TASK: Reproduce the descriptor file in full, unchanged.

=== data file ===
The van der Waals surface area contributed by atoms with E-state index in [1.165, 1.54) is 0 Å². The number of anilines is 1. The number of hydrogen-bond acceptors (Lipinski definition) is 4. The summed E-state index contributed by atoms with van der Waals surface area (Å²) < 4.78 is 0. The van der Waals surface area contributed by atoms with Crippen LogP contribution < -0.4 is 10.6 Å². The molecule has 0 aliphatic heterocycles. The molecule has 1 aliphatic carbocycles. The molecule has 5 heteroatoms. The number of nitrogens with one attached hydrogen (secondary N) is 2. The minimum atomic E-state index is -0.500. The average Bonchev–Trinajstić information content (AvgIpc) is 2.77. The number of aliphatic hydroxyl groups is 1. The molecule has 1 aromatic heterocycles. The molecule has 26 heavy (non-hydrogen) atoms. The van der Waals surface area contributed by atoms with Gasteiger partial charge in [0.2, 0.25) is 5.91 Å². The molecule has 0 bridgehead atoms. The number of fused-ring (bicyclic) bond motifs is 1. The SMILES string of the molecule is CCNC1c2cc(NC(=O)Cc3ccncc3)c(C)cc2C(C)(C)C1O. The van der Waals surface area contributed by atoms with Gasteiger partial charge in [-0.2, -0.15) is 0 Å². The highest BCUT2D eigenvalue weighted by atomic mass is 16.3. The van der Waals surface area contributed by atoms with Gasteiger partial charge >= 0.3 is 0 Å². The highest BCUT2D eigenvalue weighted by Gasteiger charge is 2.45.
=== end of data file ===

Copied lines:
The van der Waals surface area contributed by atoms with E-state index in [1.165, 1.54) is 0 Å². The number of anilines is 1. The number of hydrogen-bond acceptors (Lipinski definition) is 4. The summed E-state index contributed by atoms with van der Waals surface area (Å²) < 4.78 is 0. The van der Waals surface area contributed by atoms with Crippen LogP contribution < -0.4 is 10.6 Å². The molecule has 0 aliphatic heterocycles. The molecule has 1 aliphatic carbocycles. The molecule has 5 heteroatoms. The number of nitrogens with one attached hydrogen (secondary N) is 2. The minimum atomic E-state index is -0.500. The average Bonchev–Trinajstić information content (AvgIpc) is 2.77. The number of aliphatic hydroxyl groups is 1. The molecule has 1 aromatic heterocycles. The molecule has 26 heavy (non-hydrogen) atoms. The van der Waals surface area contributed by atoms with Gasteiger partial charge in [0.2, 0.25) is 5.91 Å². The molecule has 0 bridgehead atoms. The number of fused-ring (bicyclic) bond motifs is 1. The SMILES string of the molecule is CCNC1c2cc(NC(=O)Cc3ccncc3)c(C)cc2C(C)(C)C1O. The van der Waals surface area contributed by atoms with Gasteiger partial charge in [-0.2, -0.15) is 0 Å². The highest BCUT2D eigenvalue weighted by atomic mass is 16.3. The van der Waals surface area contributed by atoms with Gasteiger partial charge >= 0.3 is 0 Å². The highest BCUT2D eigenvalue weighted by Gasteiger charge is 2.45.